Caseyville Precinct – 1881

⇐Introduction, more 1881 precinct histories

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THIS is one of the northern tier of precincts, bounded on the north by Madison county, east by O’Fallon, south by O’Fallon and French Village, and west by East St. Louis. It contains twenty-three sections or about 14,720 acres. It is drained by Canteen creek and its affluents in the northern and eastern part, and the Grand Marias in the southwestern. Caseyville, situated a little north of the geographical centre of the precinct is the only village within its borders. The Ohio & Mississippi, and the St. Louis, Vandalia & Terre Haute Railroad enter the western part of the precinct and run side-by-side until they reach Caseyville, when the latter takes a northeasterly course and passes out on section three. From Caseyville the O. & M. runs in a southeasterly course and passes out on section 27. The surface of the precinct is divided between bottom lands and bluffs. The line separating the two passes through Caseyville in nearly a northeastern and southwestern direction from that point. In early times the bottom lands’ included in third precinct were covered with water the greater part of the year, and only for a few years back have they been drained so as to insure crops when sown. The bluffs in the region of Caseyville are very rugged, and mostly covered with a heavy growth of timber. They are composed principally of sand, clay and gravel. Hence, from these facts, the territory embracing Caseyville was not so early settled as some of the precincts adjoining it. Back to top

Below we give the lands (3) that were entered in what is now Caseyville precinct, in the year 1814, as taken from the county records which may show the names of some old settlers.

In T. 2 N. R. 8 W. [Township 2 North Range 8 West], we find the following: Joseph Cornelius, S. W. ¼, Sec. 5 153 acres, Sept. 28; John Swigart, 324 acres in Sec. 7, Aug. 31; heirs of J. R. Simpson, S. W. ¼, Sec. 10, 160 acres, Dec. 22; Joseph Baird, W. ½ of the N. W. ¼, Sec. 18, 89 acres, Dec. 2; Robt. Marlott, 96 acres in Sec. 18, Sept. 29; in T. 8 N. R.9 W., we find, heirs of Solomon Brown, S. E. ¼ Sec. 13, 160 acres, Sept. 28, 1814.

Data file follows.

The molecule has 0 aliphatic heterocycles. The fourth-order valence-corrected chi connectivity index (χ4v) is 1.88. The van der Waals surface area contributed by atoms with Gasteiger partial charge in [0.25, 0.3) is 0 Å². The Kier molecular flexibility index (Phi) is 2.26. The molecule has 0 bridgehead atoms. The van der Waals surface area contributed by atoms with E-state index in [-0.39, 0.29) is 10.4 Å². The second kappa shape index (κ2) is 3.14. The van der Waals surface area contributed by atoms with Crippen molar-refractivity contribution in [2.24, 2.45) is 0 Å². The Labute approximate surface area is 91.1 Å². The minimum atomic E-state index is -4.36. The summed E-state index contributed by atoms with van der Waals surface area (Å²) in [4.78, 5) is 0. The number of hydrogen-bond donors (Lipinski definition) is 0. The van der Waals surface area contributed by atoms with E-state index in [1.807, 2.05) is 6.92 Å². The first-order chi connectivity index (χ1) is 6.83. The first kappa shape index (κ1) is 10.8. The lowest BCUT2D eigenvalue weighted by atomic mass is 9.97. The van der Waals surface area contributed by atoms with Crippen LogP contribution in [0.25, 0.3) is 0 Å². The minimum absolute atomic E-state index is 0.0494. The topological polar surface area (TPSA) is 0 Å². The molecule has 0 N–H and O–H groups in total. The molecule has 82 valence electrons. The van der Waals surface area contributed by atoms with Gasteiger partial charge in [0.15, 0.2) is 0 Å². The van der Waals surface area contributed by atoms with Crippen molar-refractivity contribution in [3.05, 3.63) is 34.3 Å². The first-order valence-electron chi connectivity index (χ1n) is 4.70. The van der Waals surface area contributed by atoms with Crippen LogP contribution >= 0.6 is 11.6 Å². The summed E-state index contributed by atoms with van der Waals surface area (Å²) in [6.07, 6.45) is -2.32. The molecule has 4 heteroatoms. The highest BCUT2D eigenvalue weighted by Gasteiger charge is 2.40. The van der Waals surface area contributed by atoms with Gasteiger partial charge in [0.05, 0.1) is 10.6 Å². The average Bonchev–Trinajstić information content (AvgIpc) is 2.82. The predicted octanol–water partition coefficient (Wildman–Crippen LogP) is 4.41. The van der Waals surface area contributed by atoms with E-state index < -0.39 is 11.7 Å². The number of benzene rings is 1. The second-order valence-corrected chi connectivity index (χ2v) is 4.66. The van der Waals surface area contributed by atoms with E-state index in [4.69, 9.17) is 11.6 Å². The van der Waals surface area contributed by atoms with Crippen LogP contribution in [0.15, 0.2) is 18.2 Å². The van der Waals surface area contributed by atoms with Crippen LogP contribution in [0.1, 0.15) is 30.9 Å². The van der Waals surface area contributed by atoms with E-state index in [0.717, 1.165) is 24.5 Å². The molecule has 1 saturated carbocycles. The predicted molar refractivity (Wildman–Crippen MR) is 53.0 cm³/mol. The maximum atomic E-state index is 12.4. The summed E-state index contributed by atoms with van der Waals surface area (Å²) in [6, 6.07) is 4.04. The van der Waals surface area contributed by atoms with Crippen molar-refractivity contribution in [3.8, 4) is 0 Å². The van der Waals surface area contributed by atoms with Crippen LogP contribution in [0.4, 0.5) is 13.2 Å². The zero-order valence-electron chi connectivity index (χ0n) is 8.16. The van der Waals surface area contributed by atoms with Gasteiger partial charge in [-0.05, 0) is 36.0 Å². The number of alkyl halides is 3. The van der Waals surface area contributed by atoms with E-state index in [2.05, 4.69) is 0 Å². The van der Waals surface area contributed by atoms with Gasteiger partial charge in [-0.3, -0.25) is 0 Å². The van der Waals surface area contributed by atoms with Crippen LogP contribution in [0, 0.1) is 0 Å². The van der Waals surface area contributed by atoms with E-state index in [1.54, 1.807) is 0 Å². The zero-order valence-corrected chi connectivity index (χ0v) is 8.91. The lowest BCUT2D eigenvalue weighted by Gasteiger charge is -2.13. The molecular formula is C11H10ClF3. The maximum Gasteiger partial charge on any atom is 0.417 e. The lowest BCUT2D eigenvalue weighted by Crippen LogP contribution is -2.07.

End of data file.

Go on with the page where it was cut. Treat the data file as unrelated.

In 1826 George Moffett, a native of Delaware, settled near the Madison county-line. He was quite a wealthy man, and purchased considerable land in the vicinity. He left several descendants. The same year Marcus Pelham, a South Carolinian, located at the edge of the bluffs, near the present site of Caseyville. He and part of his family are buried here, and at this writing none are residing in the neighborhood. Simon Kingston, also from South Carolina, came with Pelham and located just south of him. His son, Simon Kingston, a druggist in Troy, Madison county, is the only descendant of his now living. He and his wife were buried in the bluffs; near Caseyville. A man by the name of Decker, settled early in the decade of 1830 on the bluffs east of Caseyville, and afterwards moved to California. One McClanahan settled near Decker, on the present farm of T. Hueckel, and subsequently emigrated to Minnesota. Mr. Kennedy, an Irishman, settled in the same neighborhood about 1834. He left a small family. Levi Nichols, who resides about four miles from Caseyville, settled here at an early date. Dommique Morback, a native of France, settled in this county in 1838, and owns a fine property on section 15 of T.2 N. R. 9 W., where he now resides. Joseph Delorme, who lives on section 12, T. 2-9 [T.2 N. R. 9 W], is an [n]ative of this county born in 1837.  Back to top

Many facts pertaining to the early history of this precinct may be found in the pioneer and other chapters of this work.

Coal mining is the leading interest of this precinct. On the Vandalia line there are three mines. The Abby shaft No.1, was sunk by Maule and Williams in 1868. It is 160 feet in depth, and the vein will average six feet. The Abby shaft No.2 was sunk in 1873 by the Abby coal mining company, the present operators. The depth and vein is about the same as the other mine. They employ about 160 men and boys. The Springwell mine, still east of the others, was sunk in 1874, by the Bartlett Coal Company, and is now operated by the Springwell Company. Coal is reached at 160 feet, and the vein is full six feet in thickness. The other mines will be mentioned in the history of the

Village of Caseyville

The village was named in honor of Zadock Casey, who held many high offices in the state. In 1830 he was elected Lieutenant Governor, was a member of Congress for many years, and for several terms served in the state legislature.